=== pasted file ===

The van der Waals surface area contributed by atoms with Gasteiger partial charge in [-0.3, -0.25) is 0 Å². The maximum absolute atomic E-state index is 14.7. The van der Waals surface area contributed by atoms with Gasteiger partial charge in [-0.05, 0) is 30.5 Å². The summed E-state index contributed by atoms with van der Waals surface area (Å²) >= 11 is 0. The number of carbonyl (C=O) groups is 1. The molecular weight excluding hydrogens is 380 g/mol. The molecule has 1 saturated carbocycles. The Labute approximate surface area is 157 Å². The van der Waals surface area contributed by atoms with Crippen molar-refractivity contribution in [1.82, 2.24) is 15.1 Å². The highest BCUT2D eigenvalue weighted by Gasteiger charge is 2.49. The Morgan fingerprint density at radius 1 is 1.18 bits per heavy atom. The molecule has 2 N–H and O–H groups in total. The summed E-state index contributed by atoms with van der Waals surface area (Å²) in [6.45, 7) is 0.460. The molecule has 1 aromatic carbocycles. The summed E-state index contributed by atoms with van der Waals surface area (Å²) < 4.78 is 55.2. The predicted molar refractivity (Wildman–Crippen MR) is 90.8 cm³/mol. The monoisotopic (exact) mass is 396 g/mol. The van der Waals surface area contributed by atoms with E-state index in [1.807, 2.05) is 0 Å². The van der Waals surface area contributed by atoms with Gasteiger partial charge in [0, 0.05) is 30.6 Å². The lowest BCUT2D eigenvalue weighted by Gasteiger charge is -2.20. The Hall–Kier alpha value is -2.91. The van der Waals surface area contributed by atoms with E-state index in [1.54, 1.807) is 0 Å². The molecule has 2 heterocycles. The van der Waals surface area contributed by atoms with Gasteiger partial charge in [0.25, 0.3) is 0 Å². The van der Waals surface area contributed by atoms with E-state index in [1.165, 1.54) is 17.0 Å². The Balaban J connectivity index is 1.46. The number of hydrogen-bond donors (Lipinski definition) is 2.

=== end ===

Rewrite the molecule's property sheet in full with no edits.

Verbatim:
The van der Waals surface area contributed by atoms with Gasteiger partial charge in [-0.3, -0.25) is 0 Å². The maximum absolute atomic E-state index is 14.7. The van der Waals surface area contributed by atoms with Gasteiger partial charge in [-0.05, 0) is 30.5 Å². The summed E-state index contributed by atoms with van der Waals surface area (Å²) >= 11 is 0. The number of carbonyl (C=O) groups is 1. The molecular weight excluding hydrogens is 380 g/mol. The molecule has 1 saturated carbocycles. The Labute approximate surface area is 157 Å². The van der Waals surface area contributed by atoms with Crippen molar-refractivity contribution in [1.82, 2.24) is 15.1 Å². The highest BCUT2D eigenvalue weighted by Gasteiger charge is 2.49. The Morgan fingerprint density at radius 1 is 1.18 bits per heavy atom. The molecule has 2 N–H and O–H groups in total. The summed E-state index contributed by atoms with van der Waals surface area (Å²) in [6.45, 7) is 0.460. The molecule has 1 aromatic carbocycles. The summed E-state index contributed by atoms with van der Waals surface area (Å²) < 4.78 is 55.2. The predicted molar refractivity (Wildman–Crippen MR) is 90.8 cm³/mol. The monoisotopic (exact) mass is 396 g/mol. The van der Waals surface area contributed by atoms with E-state index in [1.807, 2.05) is 0 Å². The van der Waals surface area contributed by atoms with Gasteiger partial charge in [0, 0.05) is 30.6 Å². The lowest BCUT2D eigenvalue weighted by Gasteiger charge is -2.20. The Hall–Kier alpha value is -2.91. The van der Waals surface area contributed by atoms with E-state index in [1.54, 1.807) is 0 Å². The molecule has 2 heterocycles. The van der Waals surface area contributed by atoms with Gasteiger partial charge in [0.25, 0.3) is 0 Å². The van der Waals surface area contributed by atoms with E-state index in [1.165, 1.54) is 17.0 Å². The Balaban J connectivity index is 1.46. The number of hydrogen-bond donors (Lipinski definition) is 2.